Request for complete rate records

Privacy
Legislation:
Official Information Act 1982
Section 7
Legislation display text:
Local Government Official Information and Meetings Act 1987, s 7(2)(a)
Agency:
City Council
Ombudsman:
Hon Anand Satyanand
Case number(s):
A5621
Issue date:
Language:
English

Request for city council’s complete rate records—request refused under s7(2)(a)—consideration of s 115(2) of Rating Powers Act and ss 7(1), 7(2), 60(3) of the Privacy Act—information released

A private individual asked a local authority for a complete copy of its rate records, as defined in section 113 of the Rating Powers Act 1988. The request was refused in reliance upon section 7(2)(a) of the LGOIMA, it being argued that while there was a right to inspect such information at local authority offices, disclosure of a complete copy would result in an infringement of privacy. In this respect the local authority referred to the potential for the information to be used for direct marketing purposes.

Section 15(1) of the LGOIMA provides that requested information may be made available in a number of ways, including by ‘providing the person with a copy of the document’. Section 15(2) imposes a duty to make information available in the way preferred by the requester unless to do so would:

(a)       impair efficient administration; or

(b)       be contrary to any legal duty of any local authority in respect of the document; or

(c)        prejudice the interests protected by section 6 or section 7 and (in the case of the interests protected by section 7) there is no countervailing public interest.

There was no suggestion that providing a copy of the rate records would ‘impair efficient administration’ and there were no grounds for saying that disclosure would be ‘contrary to any legal duty’. Indeed, section 115(2) of the Rating Powers Act clearly contemplates the provision of copies of rate records.

There was a suggestion that the provision of a copy would be contrary to a legal duty imposed by the Privacy Act. However, sections 7(1), 7(2) and 60(3) of that Act are relevant in this respect and, in particular, section 60(3) which provides that:

Where any information privacy principle or any public register principle is inconsistent with any provision of any enactment, then, for the purposes of this Part of this Act that enactment shall, to the extent of the inconsistency, prevail.

Accordingly, the only issue to be considered was whether making the information available in the form requested would prejudice any protected interest, and in particular section 7(2)(a) of the LGOIMA.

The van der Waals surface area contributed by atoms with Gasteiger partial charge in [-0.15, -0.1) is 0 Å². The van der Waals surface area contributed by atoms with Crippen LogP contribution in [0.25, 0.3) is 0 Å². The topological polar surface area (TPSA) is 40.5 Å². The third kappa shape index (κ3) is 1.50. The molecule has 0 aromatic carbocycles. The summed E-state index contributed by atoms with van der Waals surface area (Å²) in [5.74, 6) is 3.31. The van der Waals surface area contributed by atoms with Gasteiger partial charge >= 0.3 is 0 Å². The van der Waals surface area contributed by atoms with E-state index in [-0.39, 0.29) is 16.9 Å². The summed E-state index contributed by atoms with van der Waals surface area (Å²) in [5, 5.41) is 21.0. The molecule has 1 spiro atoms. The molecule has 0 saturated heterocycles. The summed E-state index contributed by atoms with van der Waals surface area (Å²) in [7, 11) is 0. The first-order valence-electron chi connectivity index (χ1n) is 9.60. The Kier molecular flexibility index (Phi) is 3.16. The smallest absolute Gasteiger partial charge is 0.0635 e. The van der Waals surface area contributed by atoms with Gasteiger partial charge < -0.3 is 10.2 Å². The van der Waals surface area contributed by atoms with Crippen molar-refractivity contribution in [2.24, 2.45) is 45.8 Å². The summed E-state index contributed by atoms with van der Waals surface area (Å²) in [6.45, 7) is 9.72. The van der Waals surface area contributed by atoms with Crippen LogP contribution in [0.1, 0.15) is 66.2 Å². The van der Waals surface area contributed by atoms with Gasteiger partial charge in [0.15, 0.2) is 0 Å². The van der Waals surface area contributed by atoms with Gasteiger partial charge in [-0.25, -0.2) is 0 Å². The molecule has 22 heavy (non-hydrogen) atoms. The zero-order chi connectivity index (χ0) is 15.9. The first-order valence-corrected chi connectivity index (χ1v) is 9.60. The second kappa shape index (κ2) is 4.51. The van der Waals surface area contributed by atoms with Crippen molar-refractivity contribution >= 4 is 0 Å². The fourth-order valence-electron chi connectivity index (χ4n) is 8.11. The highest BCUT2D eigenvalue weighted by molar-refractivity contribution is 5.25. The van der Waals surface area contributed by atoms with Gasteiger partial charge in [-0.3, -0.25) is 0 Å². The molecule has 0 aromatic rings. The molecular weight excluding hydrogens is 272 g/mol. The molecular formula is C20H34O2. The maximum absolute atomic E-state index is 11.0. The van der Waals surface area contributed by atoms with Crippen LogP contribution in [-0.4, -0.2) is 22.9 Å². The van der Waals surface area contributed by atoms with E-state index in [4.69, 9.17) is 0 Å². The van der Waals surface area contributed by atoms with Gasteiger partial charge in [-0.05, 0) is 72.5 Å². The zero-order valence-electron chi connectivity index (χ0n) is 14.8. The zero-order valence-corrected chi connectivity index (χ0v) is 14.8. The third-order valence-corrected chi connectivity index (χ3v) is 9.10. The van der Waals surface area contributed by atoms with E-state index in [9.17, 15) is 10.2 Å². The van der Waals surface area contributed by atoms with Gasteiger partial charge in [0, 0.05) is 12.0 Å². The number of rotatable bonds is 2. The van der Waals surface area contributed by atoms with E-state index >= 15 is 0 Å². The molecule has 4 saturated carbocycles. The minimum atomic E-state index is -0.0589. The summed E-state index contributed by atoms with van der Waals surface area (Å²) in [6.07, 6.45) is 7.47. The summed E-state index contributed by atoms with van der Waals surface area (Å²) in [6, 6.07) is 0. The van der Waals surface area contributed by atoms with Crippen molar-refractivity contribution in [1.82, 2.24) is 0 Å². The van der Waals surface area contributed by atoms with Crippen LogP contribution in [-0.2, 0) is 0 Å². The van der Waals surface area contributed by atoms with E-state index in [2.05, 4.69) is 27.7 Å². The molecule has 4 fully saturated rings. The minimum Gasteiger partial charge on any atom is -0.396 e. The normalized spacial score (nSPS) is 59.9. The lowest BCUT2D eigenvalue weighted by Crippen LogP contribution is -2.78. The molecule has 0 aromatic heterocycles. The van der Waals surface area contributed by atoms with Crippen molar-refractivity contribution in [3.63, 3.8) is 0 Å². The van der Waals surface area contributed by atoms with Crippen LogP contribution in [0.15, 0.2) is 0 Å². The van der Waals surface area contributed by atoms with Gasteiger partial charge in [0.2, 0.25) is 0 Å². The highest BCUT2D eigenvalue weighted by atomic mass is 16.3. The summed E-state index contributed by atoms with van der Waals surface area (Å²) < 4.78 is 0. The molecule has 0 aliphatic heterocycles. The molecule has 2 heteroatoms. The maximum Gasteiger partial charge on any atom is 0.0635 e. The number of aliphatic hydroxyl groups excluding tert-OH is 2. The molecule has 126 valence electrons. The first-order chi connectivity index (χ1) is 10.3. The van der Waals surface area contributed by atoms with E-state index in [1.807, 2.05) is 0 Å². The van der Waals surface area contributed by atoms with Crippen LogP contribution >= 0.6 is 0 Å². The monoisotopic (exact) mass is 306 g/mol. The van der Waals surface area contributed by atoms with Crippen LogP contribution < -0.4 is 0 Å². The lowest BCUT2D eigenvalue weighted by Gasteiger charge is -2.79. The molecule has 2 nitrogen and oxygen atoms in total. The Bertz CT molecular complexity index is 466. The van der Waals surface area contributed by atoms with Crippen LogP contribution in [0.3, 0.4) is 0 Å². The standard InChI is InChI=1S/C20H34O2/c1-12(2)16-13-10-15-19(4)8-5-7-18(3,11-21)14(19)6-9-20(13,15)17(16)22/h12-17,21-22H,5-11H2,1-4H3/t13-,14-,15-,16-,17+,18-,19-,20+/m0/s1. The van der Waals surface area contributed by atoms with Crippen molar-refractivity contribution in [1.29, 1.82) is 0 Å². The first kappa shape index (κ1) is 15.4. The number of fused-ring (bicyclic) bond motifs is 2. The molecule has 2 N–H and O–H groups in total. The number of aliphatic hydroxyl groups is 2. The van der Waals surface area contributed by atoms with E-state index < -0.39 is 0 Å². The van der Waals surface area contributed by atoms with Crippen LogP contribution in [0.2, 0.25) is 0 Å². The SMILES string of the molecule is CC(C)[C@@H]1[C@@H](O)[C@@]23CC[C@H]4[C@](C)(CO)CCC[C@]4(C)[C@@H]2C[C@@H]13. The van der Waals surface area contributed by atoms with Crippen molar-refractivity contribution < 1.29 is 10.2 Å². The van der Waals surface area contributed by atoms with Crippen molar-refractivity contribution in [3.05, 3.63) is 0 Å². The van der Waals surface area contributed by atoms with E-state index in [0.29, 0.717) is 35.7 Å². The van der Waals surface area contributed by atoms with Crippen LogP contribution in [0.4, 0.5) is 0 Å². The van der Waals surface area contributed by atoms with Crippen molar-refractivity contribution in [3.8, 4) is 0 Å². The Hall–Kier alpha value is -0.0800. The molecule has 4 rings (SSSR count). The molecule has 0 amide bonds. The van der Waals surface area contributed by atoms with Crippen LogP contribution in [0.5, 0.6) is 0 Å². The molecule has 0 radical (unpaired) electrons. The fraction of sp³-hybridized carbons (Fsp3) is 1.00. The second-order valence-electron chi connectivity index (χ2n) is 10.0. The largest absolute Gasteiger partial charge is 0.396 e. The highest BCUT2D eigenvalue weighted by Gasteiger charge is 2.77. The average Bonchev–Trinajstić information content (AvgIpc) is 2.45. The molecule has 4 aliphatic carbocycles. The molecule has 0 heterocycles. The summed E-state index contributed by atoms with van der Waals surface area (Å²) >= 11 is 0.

After consultation with the Privacy Commissioner, it was concluded that there was nothing in the requested information that could be considered as intrinsically sensitive and that the privacy attaching to the information was diminished by the fact that it was open for inspection by the public. Some concerns were raised about the purpose of the request because the Privacy Commissioner had received a steady stream of complaints from members of the public who objected to information being made available when it is used for direct marketing or other commercial purposes. However, the potential use to which official information might be put is commented on by Heron J in Television New Zealand Ltd v Ombudsman [1992] 1 NZLR 106 at page 118 as follows:

As pointed out, requests for information do not have to be accompanied by reasons why the information is required. That is fundamental to the spirit and purpose of this Act. If it was trammelled by requirements to justify a request for information, much of the spirit of the Act would be lost. Dominating the Official Information Act is its purposes and principles as set out in section 4 and section 5…

There is no question of establishing a need for information. Information by its very nature needs to be available if the purposes of the Act are to be achieved. That the onus is cast on the holder to show good reason why it should be withheld, runs contrary to any question as to its ultimate relevance or utility…

Accordingly, while the views on the potential use of the information were acknowledged, the position on the availability of rate records seemed clear. Section 115 of the Rating Powers Act requires that a local authority keep its rate records in its principal office and that such records shall be available for inspection. It further contemplates that copies of the rate records are available on payment of any applicable fee. In the absence of any restriction in the Rating Powers Act on the amount of information that may be copied, or the use to which these copies can be put, it could not be accepted that it was necessary to withhold the information in terms of the test set out in section 7(2)(a) of the LGOIMA.

This case note is published under the authority of the Ombudsmen Rules 1989. It sets out an Ombudsman’s view on the facts of a particular case. It should not be taken as establishing any legal precedent that would bind an Ombudsman in future.

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